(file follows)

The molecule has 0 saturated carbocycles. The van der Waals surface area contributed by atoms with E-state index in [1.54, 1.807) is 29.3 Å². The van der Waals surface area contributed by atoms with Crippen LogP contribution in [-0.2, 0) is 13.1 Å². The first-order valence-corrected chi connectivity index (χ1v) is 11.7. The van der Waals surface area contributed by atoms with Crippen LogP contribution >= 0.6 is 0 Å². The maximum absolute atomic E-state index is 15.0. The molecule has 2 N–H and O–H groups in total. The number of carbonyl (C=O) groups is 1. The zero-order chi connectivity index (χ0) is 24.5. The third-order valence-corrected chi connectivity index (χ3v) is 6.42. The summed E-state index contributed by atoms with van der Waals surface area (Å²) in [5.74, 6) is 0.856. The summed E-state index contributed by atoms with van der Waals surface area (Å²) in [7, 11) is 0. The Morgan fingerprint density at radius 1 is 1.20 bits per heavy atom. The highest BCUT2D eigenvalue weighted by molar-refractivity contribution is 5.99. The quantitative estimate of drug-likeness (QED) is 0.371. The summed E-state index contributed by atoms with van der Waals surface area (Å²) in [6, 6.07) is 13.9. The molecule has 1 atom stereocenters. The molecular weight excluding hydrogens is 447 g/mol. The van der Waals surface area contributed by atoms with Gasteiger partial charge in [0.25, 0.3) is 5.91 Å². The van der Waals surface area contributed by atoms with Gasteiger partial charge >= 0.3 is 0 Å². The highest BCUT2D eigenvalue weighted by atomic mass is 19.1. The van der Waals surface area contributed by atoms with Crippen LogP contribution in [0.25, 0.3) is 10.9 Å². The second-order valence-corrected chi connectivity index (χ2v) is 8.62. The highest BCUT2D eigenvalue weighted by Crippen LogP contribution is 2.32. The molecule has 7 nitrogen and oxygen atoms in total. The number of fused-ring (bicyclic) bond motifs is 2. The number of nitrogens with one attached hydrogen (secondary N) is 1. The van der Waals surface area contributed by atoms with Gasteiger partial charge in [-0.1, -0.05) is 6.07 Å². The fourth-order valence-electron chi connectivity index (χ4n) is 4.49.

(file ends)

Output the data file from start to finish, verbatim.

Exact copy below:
The molecule has 0 saturated carbocycles. The van der Waals surface area contributed by atoms with E-state index in [1.54, 1.807) is 29.3 Å². The van der Waals surface area contributed by atoms with Crippen LogP contribution in [-0.2, 0) is 13.1 Å². The first-order valence-corrected chi connectivity index (χ1v) is 11.7. The van der Waals surface area contributed by atoms with Crippen LogP contribution >= 0.6 is 0 Å². The maximum absolute atomic E-state index is 15.0. The molecule has 2 N–H and O–H groups in total. The number of carbonyl (C=O) groups is 1. The zero-order chi connectivity index (χ0) is 24.5. The third-order valence-corrected chi connectivity index (χ3v) is 6.42. The summed E-state index contributed by atoms with van der Waals surface area (Å²) in [5.74, 6) is 0.856. The summed E-state index contributed by atoms with van der Waals surface area (Å²) in [7, 11) is 0. The Morgan fingerprint density at radius 1 is 1.20 bits per heavy atom. The highest BCUT2D eigenvalue weighted by molar-refractivity contribution is 5.99. The quantitative estimate of drug-likeness (QED) is 0.371. The summed E-state index contributed by atoms with van der Waals surface area (Å²) in [6, 6.07) is 13.9. The molecule has 1 atom stereocenters. The molecular weight excluding hydrogens is 447 g/mol. The van der Waals surface area contributed by atoms with Gasteiger partial charge in [0.25, 0.3) is 5.91 Å². The van der Waals surface area contributed by atoms with Gasteiger partial charge >= 0.3 is 0 Å². The highest BCUT2D eigenvalue weighted by atomic mass is 19.1. The van der Waals surface area contributed by atoms with Crippen LogP contribution in [0.25, 0.3) is 10.9 Å². The second-order valence-corrected chi connectivity index (χ2v) is 8.62. The highest BCUT2D eigenvalue weighted by Crippen LogP contribution is 2.32. The molecule has 7 nitrogen and oxygen atoms in total. The number of fused-ring (bicyclic) bond motifs is 2. The number of nitrogens with one attached hydrogen (secondary N) is 1. The van der Waals surface area contributed by atoms with Gasteiger partial charge in [-0.1, -0.05) is 6.07 Å². The fourth-order valence-electron chi connectivity index (χ4n) is 4.49.